Religious Right Furious Over YouTube Commenters Slamming Anti-Gay Marriage Video

by Steve Weinstein

EDGE Media Network Contributor

Tuesday April 14, 2009

A self-described Christian 12-year-old has made waves by posting some fuzzy homemade videos of himself expressing his opinions on gay marriage. He's against. it. Scott, whose YouTube moniker is ChristianU2uber, has made 13 videos on the subject.

He's also become the latest in a long line of YouTube 15-minute sensations (anyone still remember the "Leave Britney alone" kid? or the fat dancing Beyonce man?). His videos have approached 1 million hits over four weeks, which means more people then saw him than ever saw all of Shakespeare's plays in his lifetime.

Here is a sample of his work:


But, as the Bard knew, with success comes challenges. In this case, it's not the queen's censor or the crowd in the cheap seats. It's the notoriously trash talking YouTube commenters. This peanut gallery is apparently full of equal-opportunity insulters. When someone gay or gay-friendly posts a video, one can expect a welter of "faggot" and curses thrown at the poster.

In Scott's case, he was called a "faggot" and told, among other things, most unprintable, to kill himself. Right-wing "news" site World Net Daily was shocked--shocked!--to find thousands of commenter slamming the boy. The site linked its story about Scott's online virtual travails to "Foxe's Book of Martyrs," which lists Protestant martyrs.

The comments on right-wing blog site Free Republic, perhaps predictably, discussed the hypocritical "tolerance of the left" and "Democrats being Democrats."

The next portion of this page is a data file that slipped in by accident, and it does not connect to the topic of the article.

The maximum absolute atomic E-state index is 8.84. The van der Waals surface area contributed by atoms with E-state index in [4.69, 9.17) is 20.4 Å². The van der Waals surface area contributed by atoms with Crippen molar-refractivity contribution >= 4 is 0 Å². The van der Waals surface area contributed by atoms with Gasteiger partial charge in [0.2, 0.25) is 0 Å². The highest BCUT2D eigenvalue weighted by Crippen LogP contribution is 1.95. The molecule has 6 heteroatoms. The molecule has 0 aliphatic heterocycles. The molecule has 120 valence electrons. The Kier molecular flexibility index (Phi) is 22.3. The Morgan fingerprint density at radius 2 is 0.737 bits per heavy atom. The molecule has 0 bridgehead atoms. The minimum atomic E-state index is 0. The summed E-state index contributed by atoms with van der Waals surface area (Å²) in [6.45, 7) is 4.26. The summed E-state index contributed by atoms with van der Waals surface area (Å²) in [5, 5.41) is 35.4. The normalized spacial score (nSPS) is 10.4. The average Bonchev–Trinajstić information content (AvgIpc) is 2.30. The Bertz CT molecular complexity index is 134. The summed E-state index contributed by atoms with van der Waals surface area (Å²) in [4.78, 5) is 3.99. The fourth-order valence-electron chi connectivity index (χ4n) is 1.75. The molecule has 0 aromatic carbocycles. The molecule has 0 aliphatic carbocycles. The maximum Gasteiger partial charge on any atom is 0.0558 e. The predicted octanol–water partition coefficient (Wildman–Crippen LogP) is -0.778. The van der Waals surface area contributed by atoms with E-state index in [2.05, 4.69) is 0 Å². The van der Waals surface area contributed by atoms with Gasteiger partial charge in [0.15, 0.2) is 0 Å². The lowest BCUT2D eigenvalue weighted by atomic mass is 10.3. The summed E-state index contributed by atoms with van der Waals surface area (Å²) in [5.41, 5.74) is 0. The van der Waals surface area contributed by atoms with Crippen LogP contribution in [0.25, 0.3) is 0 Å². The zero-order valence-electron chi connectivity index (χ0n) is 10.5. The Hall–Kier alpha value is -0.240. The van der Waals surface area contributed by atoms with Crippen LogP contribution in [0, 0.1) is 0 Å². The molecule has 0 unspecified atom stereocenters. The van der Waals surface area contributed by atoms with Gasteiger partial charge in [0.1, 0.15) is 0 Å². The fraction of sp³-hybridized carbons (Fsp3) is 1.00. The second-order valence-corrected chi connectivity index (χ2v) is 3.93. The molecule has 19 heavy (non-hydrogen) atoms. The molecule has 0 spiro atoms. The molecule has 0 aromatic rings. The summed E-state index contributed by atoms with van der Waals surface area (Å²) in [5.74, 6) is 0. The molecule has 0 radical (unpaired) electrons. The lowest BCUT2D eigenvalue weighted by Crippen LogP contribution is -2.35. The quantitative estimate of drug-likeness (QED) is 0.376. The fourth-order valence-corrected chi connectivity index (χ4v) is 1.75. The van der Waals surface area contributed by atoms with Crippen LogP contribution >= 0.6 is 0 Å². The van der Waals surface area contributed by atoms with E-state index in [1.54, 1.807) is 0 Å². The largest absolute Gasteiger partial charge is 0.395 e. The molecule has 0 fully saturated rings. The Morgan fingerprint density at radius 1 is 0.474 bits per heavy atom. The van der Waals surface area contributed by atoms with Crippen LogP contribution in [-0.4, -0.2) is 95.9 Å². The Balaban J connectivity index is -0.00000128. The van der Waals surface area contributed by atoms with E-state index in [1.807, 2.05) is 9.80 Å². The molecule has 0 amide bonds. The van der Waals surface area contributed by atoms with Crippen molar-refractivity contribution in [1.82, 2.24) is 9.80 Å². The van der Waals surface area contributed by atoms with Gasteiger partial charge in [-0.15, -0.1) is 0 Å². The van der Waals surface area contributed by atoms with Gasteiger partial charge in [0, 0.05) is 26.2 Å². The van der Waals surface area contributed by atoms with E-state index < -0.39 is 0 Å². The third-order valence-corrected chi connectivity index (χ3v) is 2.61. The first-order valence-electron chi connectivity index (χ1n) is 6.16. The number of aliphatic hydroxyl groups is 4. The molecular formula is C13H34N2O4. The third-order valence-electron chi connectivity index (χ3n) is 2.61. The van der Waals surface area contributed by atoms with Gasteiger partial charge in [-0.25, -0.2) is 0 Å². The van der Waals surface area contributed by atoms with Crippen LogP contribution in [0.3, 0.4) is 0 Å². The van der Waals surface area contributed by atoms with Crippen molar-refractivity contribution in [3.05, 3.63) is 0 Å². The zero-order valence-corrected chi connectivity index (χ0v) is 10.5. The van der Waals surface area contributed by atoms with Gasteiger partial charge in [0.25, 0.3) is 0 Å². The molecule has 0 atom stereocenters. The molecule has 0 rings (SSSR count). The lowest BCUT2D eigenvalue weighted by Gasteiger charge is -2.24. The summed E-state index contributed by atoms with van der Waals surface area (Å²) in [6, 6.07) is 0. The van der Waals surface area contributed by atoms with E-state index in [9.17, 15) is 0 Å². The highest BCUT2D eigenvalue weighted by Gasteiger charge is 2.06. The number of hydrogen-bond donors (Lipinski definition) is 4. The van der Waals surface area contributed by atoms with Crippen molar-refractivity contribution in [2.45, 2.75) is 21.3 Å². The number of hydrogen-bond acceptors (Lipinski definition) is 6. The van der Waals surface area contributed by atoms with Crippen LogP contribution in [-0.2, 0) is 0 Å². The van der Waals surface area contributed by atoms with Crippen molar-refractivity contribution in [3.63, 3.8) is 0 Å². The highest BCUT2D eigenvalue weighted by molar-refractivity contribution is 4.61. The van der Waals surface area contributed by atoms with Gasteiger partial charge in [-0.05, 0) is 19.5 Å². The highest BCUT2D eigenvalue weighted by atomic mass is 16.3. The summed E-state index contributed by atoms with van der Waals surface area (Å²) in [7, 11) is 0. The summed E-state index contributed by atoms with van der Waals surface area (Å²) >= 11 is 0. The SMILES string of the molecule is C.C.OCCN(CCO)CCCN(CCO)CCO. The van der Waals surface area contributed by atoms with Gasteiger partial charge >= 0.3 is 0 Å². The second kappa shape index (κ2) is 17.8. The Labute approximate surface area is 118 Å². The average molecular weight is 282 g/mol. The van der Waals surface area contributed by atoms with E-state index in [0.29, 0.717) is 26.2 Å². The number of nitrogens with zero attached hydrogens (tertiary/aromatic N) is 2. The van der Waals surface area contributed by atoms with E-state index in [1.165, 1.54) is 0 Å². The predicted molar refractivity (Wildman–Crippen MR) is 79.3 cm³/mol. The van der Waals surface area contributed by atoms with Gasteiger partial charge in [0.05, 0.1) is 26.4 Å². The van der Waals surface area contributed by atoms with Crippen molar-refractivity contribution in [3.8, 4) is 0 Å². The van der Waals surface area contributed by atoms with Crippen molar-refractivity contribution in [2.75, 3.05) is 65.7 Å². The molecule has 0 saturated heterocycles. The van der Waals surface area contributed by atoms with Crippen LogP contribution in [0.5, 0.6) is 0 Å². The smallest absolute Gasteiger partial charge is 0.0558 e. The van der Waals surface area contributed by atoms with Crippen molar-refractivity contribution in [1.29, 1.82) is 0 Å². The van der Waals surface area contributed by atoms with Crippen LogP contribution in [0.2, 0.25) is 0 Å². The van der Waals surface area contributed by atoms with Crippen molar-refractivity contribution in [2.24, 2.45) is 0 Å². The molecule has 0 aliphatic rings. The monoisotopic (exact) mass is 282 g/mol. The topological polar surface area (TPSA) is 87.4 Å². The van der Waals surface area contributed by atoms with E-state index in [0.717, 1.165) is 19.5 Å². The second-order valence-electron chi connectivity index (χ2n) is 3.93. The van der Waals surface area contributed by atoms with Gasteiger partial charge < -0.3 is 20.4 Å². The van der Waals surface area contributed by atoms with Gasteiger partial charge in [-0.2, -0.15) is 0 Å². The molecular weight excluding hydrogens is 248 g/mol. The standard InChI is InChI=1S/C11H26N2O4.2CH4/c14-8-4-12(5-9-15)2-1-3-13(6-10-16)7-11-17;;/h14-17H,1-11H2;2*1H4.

Some posters did seem to approach YouTube commenters with eyes open. "Anonymous punks with keyboards always post gutter tripe," wrote one. "Every YouTube video is filled with this spam." "It's as if the author of this piece came across the comments section on YouTube for the first time in his/ her life," wrote another about the World Net Daily article.

The gay blog sites were also full of venom, albeit in the other direction. Some were sympathetic: "This is heartbreaking," wrote one. "I just hope the kid is able to get through the next few years without too much trouble."

Others noted that Scott could have disabled the comments. And most puzzled over Scott's offhand remark that he "used to be gay."

As he says in a video: "At first I had no idea that it was a sin to get married if you're gay but then I heard it on the news and, well, I figured it out and I used to be and then I decided it's wrong and I stopped it and now I am very interested in girls."

Steve Weinstein has been a regular correspondent for the International Herald Tribune, the Advocate, the Village Voice and Out. He has been covering the AIDS crisis since the early '80s, when he began his career. He is the author of "The Q Guide to Fire Island" (Alyson, 2007).